CHRISTIAN ERNST GRAF
Christian Ernst Graf
Graaf, as he was known after becoming a Dutch citizen, held the most important music post in the Dutch Republic of the second half of the eighteenth century: he was the kapellmeister of stadtholder Willem V. His music shows a stylistic development from late-Baroque characteristics to a more classicistic, galant ...
Biography Christian Ernst Graf
Graaf, as he was known after becoming a Dutch citizen, held the most important music post in the Dutch Republic of the second half of the eighteenth century: he was the kapellmeister of stadtholder Willem V. His music shows a stylistic development from late-Baroque characteristics to a more classicistic, galant style. Though a fair amount of his work was published, it is likely, considering his position, that he wrote much more. It is only possible to reconstruct but a rough outline of his life. Graf composes instrumental music in particular – chamber works, such as string quartets, trios and quintets, and symphonies. His best-known vocal works include 'Laat ons juichen, Batavieren!' [Let us rejoice, Batavians!] (1776) and the oratorio 'Der Tod Jesu' (1802).
Christian Ernst Graf is born on June 30 in Rudolstadt, where his father supports himself as a violinist, teacher, composer and kapellmeister at the court chapel of Schwarzburg-Rudolstadt, in the central German state of Thuringia. Christian Graf presumably had his first music lessons during childhood from his father, Johann Graf.
1748 - 1750
Now a “Cammer Musikus” [chamber musician] in Rudolstadt, Christian Graf travels while on leave to the Dutch Republic and decides to stay, probably against his patron's will and leaving behind large debts. His attempts to secure a position in Rudolstadt fail. Via (possibly) Waalwijk and Amsterdam, where he works as a “dance master”, Graf arrives around 1750 in Middelburg and becomes the leader of its Collegium Musicum. The collegium improves considerably under his leadership and the city council places a small concert hall at its disposal. Graf's first printed opus number 'Sei sinfonie a violino primo, secundo, viola, e basso' (ca. 1760) is published most likely in Middelburg. It is in any case dedicated to the Middelburg collegium.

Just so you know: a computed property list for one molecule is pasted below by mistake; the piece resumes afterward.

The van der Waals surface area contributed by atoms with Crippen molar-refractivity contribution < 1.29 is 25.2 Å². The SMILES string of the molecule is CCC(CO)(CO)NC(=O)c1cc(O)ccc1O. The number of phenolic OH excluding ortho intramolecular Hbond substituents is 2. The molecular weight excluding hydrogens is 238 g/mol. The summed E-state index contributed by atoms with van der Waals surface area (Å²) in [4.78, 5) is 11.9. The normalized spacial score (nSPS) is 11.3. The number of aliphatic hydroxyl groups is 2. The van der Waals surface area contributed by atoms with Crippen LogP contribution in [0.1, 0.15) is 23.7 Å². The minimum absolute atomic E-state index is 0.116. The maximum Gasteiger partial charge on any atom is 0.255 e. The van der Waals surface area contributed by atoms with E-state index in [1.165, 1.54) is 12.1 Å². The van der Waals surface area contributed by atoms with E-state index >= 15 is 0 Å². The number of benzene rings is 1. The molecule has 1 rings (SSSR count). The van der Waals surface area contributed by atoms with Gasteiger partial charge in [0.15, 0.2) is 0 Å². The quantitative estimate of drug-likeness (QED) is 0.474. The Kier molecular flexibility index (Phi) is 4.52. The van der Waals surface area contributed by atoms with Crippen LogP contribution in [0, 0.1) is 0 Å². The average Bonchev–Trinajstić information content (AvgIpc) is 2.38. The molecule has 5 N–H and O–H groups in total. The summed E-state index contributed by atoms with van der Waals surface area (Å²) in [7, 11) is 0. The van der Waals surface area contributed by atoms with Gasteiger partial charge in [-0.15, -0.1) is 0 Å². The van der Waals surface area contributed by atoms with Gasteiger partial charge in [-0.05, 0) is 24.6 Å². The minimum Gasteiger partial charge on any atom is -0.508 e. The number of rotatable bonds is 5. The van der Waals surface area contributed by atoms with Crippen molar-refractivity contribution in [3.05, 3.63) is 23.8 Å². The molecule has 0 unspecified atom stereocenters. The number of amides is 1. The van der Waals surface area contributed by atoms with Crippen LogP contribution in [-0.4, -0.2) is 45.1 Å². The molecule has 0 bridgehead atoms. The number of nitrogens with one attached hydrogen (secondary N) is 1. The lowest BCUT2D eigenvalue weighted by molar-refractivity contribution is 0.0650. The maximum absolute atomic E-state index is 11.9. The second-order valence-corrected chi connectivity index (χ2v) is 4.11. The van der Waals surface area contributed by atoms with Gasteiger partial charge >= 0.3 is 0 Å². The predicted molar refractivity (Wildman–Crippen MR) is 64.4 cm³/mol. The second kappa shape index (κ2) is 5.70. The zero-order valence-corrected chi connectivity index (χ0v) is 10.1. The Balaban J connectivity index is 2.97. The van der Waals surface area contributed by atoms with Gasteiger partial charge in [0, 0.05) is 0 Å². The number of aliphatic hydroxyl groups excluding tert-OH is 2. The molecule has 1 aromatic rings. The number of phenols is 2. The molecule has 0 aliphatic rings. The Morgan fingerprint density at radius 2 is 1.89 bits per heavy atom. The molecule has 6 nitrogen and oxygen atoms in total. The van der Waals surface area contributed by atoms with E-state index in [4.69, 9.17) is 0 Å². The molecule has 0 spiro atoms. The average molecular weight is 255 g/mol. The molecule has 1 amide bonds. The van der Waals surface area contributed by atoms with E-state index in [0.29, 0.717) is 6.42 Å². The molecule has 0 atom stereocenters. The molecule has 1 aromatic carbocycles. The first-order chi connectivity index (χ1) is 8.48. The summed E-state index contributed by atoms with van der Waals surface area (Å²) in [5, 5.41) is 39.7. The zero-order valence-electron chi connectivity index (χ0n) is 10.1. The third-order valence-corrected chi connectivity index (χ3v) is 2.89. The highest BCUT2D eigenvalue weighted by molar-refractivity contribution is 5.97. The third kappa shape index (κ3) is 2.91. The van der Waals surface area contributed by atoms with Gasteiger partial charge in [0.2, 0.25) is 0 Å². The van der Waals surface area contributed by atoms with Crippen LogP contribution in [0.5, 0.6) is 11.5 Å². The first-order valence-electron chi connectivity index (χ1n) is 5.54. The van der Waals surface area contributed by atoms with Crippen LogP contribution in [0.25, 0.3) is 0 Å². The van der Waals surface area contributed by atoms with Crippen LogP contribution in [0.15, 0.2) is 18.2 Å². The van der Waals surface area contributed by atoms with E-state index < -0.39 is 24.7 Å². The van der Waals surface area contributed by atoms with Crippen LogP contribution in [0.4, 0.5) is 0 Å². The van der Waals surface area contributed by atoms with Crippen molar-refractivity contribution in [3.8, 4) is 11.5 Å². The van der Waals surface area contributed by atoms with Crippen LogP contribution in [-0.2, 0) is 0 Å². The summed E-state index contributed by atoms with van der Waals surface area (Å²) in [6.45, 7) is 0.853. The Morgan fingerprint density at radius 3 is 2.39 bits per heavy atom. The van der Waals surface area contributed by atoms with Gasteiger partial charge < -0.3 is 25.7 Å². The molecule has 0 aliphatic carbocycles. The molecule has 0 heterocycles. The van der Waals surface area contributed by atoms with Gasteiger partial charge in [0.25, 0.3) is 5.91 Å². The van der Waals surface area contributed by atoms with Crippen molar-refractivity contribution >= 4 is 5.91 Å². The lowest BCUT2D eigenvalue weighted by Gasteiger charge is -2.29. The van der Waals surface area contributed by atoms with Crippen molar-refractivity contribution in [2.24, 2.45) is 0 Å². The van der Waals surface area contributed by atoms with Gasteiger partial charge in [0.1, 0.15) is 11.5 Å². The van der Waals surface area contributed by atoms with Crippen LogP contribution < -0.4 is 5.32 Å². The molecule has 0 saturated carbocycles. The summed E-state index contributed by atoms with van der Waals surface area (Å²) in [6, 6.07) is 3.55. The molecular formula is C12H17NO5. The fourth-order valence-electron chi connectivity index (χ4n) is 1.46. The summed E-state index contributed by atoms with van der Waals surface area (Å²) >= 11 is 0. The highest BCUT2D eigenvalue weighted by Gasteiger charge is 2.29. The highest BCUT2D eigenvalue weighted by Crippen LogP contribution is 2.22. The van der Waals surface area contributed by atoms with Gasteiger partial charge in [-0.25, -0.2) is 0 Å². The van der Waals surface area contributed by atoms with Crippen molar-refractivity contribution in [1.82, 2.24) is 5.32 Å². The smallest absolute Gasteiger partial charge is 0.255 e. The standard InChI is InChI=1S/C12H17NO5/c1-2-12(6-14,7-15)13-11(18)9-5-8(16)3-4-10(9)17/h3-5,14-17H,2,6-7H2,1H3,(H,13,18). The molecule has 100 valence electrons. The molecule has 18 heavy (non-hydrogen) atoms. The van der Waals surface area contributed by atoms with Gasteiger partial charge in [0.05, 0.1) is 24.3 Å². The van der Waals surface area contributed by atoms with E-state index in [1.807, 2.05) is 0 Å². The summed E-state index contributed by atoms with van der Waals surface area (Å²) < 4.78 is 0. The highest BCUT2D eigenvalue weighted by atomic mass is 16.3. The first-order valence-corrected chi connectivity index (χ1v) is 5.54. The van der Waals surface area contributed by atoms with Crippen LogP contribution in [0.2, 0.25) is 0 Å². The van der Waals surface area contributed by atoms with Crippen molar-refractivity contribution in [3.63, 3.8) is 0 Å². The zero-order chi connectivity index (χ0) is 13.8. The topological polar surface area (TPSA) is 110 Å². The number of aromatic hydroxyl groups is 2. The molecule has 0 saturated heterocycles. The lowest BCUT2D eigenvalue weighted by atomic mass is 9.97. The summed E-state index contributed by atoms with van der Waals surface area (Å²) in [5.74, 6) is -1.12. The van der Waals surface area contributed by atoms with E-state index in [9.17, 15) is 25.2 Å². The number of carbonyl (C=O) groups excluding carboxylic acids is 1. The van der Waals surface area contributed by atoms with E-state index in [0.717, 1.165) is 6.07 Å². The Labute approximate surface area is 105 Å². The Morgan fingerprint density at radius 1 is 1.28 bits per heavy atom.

Graf works in The Hague as court composer of Anna of Hanover, the widow of stadtholder William IV.
He is made “Music Composer at the Court of His Illustrious Highness the Lord Prince of Orange”, the 11-year-old William V. He becomes a member and later kapellmeister of the court chapel – possibly in 1766, when William becomes stadtholder. In that function, he composes for (occasional) orchestra and chamber music for the weekly court concerts.
He changes his name to the Dutch “Graaf”.
A young Mozart composes the K 24 variations on Graaf's song 'Laat ons juichen, Batavieren!' during a visit to the Dutch Republic (1766). The piece have been composed in honour of the installation of William V as stadtholder. In subsequent years, Graaf composes a number of chamber pieces including two sets of string quartets (respectively in 1776 and 1777 – then still a young genre), a concerto for six timpani, and a duet for two violinists playing one instrument: “Duo économique pour un violon à deux mains et deux archets” [Economical duet for a violin with two hands and two bows]. Both of the latter works were undated.
Graaf publishes a music theoretical primer on basso continuo: “Treatise on the nature of harmony in the basso continuo, as well as a lesson on a short and regular figured bass”.
Graaf retires and is replaced by the violinist Jean Malherbe.
On July 17, Graaf dies of a catarrh in The Hague.
In the discography you will find all recordings that have been released listed chronologically. We restrict ourselves to the title, the type of audio, year of publication or recording, label, list of guest musicians, plus any comments on the issue.
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